Pollack says many boys are sad, lonely, and confused because society tells us we should treat them like little men and raise them through a toughening process. This drives their true emotions underground and forces them to put on a tough, cheerful and confident mask, which ends up being very harmful. Only when we understand what boys are really experiencing can we help them learn to deal with issues.

Hoff-Sommers says that boys want to be tough and confident and treated like little men and that the real problem is that society is trying to raise boys to be like girls. If we would just let them be boys they would be better off. She identifies a systematic agenda to make education and child-rearing a form of non-surgical castration that is harmful to boys.

I think there’s truth in both books. I’ve seen first hand trends in parenting and education that are harmful to boys, but I think the answer looks much more like Pollack’s approach than Hoff-Sommer’s. Read on if you want to hear more.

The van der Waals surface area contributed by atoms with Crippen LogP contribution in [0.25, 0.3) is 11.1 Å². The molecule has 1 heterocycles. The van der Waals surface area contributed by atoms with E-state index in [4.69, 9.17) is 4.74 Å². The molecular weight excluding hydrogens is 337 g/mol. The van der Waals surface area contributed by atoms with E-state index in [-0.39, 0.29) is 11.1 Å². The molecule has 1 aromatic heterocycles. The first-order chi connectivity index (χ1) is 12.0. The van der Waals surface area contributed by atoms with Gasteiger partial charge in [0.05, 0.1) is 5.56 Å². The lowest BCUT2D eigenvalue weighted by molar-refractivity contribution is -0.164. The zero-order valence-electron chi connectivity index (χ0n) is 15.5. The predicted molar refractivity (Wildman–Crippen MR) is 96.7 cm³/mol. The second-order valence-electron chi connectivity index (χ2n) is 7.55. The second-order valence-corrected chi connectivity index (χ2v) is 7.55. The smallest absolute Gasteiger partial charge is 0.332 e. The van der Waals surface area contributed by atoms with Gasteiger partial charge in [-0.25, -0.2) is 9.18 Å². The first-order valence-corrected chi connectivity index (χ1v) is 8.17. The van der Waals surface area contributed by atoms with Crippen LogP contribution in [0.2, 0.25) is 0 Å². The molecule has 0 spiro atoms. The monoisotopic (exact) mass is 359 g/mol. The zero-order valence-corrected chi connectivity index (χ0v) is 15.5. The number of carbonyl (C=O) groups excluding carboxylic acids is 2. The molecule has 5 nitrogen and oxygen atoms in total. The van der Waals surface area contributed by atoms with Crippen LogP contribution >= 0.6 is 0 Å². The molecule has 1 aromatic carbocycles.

Hoff-Sommer begins by presenting a pretty convincing argument. Her sources are very credible, and main point is that some of the more radical feminist leaders are promoting programs and policies that don’t simply stop at furthering the cause of girls and women. The go beyond promoting equality and the ability of girls and women to live and work up to their full potential. In fact, these “misguided feminists” (her words, not mine) actively demean, disadvantage, and discriminate against boys and just about anything that smell of masculinity or testosterone. They knowingly and unknowingly endorse practices, opinions, and perspectives that overtly and covertly harm boys. She explains that while the original motives of some in this movement were very good, it has developed into something that is contrary to the original positive intention. Rather than lifting up girls, they are putting down boys.